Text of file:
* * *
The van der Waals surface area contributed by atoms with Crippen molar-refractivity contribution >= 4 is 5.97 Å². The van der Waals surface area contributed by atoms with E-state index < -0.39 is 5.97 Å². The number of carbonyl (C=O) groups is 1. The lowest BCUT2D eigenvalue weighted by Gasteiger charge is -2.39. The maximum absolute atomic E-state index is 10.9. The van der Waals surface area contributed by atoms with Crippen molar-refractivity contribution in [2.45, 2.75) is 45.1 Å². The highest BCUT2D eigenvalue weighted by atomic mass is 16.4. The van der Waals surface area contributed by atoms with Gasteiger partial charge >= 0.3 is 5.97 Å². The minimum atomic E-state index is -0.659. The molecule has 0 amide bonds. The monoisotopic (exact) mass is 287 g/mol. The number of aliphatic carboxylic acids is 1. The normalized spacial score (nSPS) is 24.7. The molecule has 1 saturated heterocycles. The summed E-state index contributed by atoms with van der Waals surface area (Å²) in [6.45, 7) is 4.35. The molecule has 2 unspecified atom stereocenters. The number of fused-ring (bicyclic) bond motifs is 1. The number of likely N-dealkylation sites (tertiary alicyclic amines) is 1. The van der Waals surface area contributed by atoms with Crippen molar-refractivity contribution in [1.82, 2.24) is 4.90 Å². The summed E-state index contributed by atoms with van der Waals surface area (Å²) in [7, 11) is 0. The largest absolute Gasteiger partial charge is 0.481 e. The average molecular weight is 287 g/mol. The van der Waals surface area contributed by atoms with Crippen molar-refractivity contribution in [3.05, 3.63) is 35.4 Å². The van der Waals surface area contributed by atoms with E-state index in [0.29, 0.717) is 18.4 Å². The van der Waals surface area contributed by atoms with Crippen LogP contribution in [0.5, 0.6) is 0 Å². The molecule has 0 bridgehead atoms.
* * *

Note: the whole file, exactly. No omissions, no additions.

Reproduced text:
The van der Waals surface area contributed by atoms with Crippen molar-refractivity contribution >= 4 is 5.97 Å². The van der Waals surface area contributed by atoms with E-state index < -0.39 is 5.97 Å². The number of carbonyl (C=O) groups is 1. The lowest BCUT2D eigenvalue weighted by Gasteiger charge is -2.39. The maximum absolute atomic E-state index is 10.9. The van der Waals surface area contributed by atoms with Crippen molar-refractivity contribution in [2.45, 2.75) is 45.1 Å². The highest BCUT2D eigenvalue weighted by atomic mass is 16.4. The van der Waals surface area contributed by atoms with Gasteiger partial charge >= 0.3 is 5.97 Å². The minimum atomic E-state index is -0.659. The molecule has 0 amide bonds. The monoisotopic (exact) mass is 287 g/mol. The number of aliphatic carboxylic acids is 1. The normalized spacial score (nSPS) is 24.7. The molecule has 1 saturated heterocycles. The summed E-state index contributed by atoms with van der Waals surface area (Å²) in [6.45, 7) is 4.35. The molecule has 2 unspecified atom stereocenters. The number of fused-ring (bicyclic) bond motifs is 1. The number of likely N-dealkylation sites (tertiary alicyclic amines) is 1. The van der Waals surface area contributed by atoms with Crippen molar-refractivity contribution in [1.82, 2.24) is 4.90 Å². The summed E-state index contributed by atoms with van der Waals surface area (Å²) in [7, 11) is 0. The largest absolute Gasteiger partial charge is 0.481 e. The average molecular weight is 287 g/mol. The van der Waals surface area contributed by atoms with Crippen molar-refractivity contribution in [3.05, 3.63) is 35.4 Å². The van der Waals surface area contributed by atoms with E-state index in [0.29, 0.717) is 18.4 Å². The van der Waals surface area contributed by atoms with Crippen LogP contribution in [0.5, 0.6) is 0 Å². The molecule has 0 bridgehead atoms.